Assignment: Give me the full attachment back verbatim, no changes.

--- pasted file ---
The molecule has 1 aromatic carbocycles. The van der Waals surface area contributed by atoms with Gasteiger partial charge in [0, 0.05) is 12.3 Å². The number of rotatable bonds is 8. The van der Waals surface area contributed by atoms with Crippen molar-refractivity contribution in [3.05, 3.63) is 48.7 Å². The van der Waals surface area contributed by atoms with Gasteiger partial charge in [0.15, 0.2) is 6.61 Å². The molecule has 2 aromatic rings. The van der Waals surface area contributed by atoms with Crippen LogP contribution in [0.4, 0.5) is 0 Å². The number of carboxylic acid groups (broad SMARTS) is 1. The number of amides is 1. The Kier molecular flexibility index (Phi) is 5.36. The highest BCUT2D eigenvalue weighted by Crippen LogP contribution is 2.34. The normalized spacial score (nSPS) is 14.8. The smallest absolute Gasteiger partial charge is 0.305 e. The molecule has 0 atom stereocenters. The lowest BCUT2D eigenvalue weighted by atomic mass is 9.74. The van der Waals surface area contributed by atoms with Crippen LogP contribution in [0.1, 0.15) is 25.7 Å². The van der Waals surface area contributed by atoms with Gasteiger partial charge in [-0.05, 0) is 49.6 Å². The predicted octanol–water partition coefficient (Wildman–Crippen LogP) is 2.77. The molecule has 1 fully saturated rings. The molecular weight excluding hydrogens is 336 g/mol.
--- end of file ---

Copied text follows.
The molecule has 1 aromatic carbocycles. The van der Waals surface area contributed by atoms with Gasteiger partial charge in [0, 0.05) is 12.3 Å². The number of rotatable bonds is 8. The van der Waals surface area contributed by atoms with Crippen molar-refractivity contribution in [3.05, 3.63) is 48.7 Å². The van der Waals surface area contributed by atoms with Gasteiger partial charge in [0.15, 0.2) is 6.61 Å². The molecule has 2 aromatic rings. The van der Waals surface area contributed by atoms with Crippen LogP contribution in [0.4, 0.5) is 0 Å². The number of carboxylic acid groups (broad SMARTS) is 1. The number of amides is 1. The Kier molecular flexibility index (Phi) is 5.36. The highest BCUT2D eigenvalue weighted by Crippen LogP contribution is 2.34. The normalized spacial score (nSPS) is 14.8. The smallest absolute Gasteiger partial charge is 0.305 e. The molecule has 0 atom stereocenters. The lowest BCUT2D eigenvalue weighted by atomic mass is 9.74. The van der Waals surface area contributed by atoms with Crippen LogP contribution in [0.1, 0.15) is 25.7 Å². The van der Waals surface area contributed by atoms with Gasteiger partial charge in [-0.05, 0) is 49.6 Å². The predicted octanol–water partition coefficient (Wildman–Crippen LogP) is 2.77. The molecule has 1 fully saturated rings. The molecular weight excluding hydrogens is 336 g/mol.